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These cancer research grants are named not for billionaires, but everyday cancer victims

The American Cancer Society is letting groups that raise money put the names of loved ones on grants, so that their name can live on as cancer breakthroughs develop.

These cancer research grants are named not for billionaires, but everyday cancer victims
[Photo: American Cancer Society]

One thing that Cooper Hodges, Rosebud Miners, Gretchen Mitchell Anderson, and Reuben “Papa” Scherr share in common is they’ve all died of cancer. But they have a more positive connection: Each lives on in a novel and inspiring way. Last year, the America Cancer Society awarded $165,000 grants named after each to researchers working on promising early-stage ways to impact the disease.

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In the philanthropy world, the eponymous tribute treatment is typically reserved for the super-rich. Donors who tend to give places lots of money can specify (or accept) that the newly endowed medical school, arts complex, or museum will pay homage. Hollywood mogul David Geffen, for instance, has a collection of all three.

But the American Cancer Society has taken that idea and largely democratized it through its new Heroes of Research program, which started last year as an extra incentive with ACS’s 12-to-24-hour Relay For Life events. ACS allows any family, school, church, or corporate team whose participants can raise $165,000 to name their own grant, typically after the people who inspired them to raise money in the first place. The teams then pick where to direct their grants from a vetted list of researchers working on different topics at different medical institutions.

For those participating in the memory of Hodges, Miners, Anderson, and Scherr, that was University of Texas, MIT, Memorial Sloan-Kettering, and Duke University Medical Center, respectively. Initially, 10 teams earned the honor, with combined contributions that totaled about $400,000 more than what they all raised in previous years. It’s a concept that’s continued to gain steam. This fall, two other teams reached that milestone, averaging a combined $200,000 more than their previous annual totals.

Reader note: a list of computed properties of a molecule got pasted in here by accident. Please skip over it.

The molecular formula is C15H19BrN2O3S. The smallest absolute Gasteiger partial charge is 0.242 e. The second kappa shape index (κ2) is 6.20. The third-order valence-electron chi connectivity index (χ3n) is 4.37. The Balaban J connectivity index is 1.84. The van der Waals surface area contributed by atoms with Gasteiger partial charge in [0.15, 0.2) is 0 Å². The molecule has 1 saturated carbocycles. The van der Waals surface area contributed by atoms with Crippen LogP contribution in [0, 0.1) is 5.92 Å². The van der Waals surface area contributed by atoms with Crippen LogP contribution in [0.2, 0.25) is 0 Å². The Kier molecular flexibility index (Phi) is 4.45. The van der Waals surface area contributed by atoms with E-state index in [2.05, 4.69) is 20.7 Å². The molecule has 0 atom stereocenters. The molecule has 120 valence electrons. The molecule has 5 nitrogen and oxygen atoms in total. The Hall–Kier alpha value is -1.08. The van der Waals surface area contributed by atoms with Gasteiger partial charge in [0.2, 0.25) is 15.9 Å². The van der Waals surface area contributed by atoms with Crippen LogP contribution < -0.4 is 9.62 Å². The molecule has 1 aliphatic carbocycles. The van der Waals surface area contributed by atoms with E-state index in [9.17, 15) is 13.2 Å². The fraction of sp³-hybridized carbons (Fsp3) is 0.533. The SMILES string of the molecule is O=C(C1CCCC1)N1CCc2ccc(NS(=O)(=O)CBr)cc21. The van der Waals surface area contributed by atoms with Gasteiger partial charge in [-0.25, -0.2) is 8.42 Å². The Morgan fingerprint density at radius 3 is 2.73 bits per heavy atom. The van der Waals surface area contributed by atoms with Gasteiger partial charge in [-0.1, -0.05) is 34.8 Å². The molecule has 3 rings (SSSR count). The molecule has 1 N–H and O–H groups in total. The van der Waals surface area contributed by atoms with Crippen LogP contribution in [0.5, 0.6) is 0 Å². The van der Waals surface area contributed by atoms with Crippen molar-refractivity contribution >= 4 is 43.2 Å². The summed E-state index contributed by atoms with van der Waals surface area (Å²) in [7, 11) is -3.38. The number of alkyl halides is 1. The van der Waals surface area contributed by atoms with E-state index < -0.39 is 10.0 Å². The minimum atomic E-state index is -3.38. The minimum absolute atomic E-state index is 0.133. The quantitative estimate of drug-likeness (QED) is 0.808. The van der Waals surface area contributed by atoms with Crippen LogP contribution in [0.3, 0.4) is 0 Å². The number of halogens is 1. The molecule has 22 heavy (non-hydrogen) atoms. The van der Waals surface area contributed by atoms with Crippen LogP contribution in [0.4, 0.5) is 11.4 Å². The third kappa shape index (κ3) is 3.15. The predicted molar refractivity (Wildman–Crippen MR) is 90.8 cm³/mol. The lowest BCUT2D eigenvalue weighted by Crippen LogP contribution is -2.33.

[Photo: American Cancer Society]
ACS is the largest nongovernmental cancer research funder in the country. So the idea is to make the important research it backs feel less “nebulous” and “more personal,” says Maria Clark, the organization’s senior vice president of volunteer events. “The teams are extremely moved by it and they know that the work that they have invested in could be the cures for tomorrow,” she says.

Last year, ACS held 2,000 Relay For Life events, drawing 70,000 teams and more than 1.3 million participants, raising $170 million. While the group has worked hard to diversify how it raises money–soliciting traditional donations, an alliance with the NFL and NHL, separate breast cancer awareness walks, and various corporate sponsorships or contributions all play a factor–Relay For Life still accounts for 29% of its annual revenue. Since the effort started in 1985, people have contributed a total of $4.6 billion to ACS activities.

To that end, Heroes of Research provides top groups a new goal to reach or maintain, and gives everyone else more inspiration. The latest Heroes of Research include a corporate team from Nucor Steel in the St. James Parish of Louisiana, and a community-based one named Becki’s Bling Team in Glen Carbon, Illinois. Those groups will name their award and pick their researchers by the end of the year. Most then connect through conference calls that allow both the funders and the researchers to feel the impact of the work they’re doing more strongly.

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“It’s really a movement,” says Sharon Byers, ACS’s chief marketing and development officer, about the overall Relay For Life effort. “People want to join teams and fundraise and see where the money goes and feel really great that they’re contributing in a really strong way in this fight.”

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About the author

Ben Paynter is a senior writer at Fast Company covering social impact, the future of philanthropy, and innovative food companies. His work has appeared in Wired, Bloomberg Businessweek, and the New York Times, among other places.

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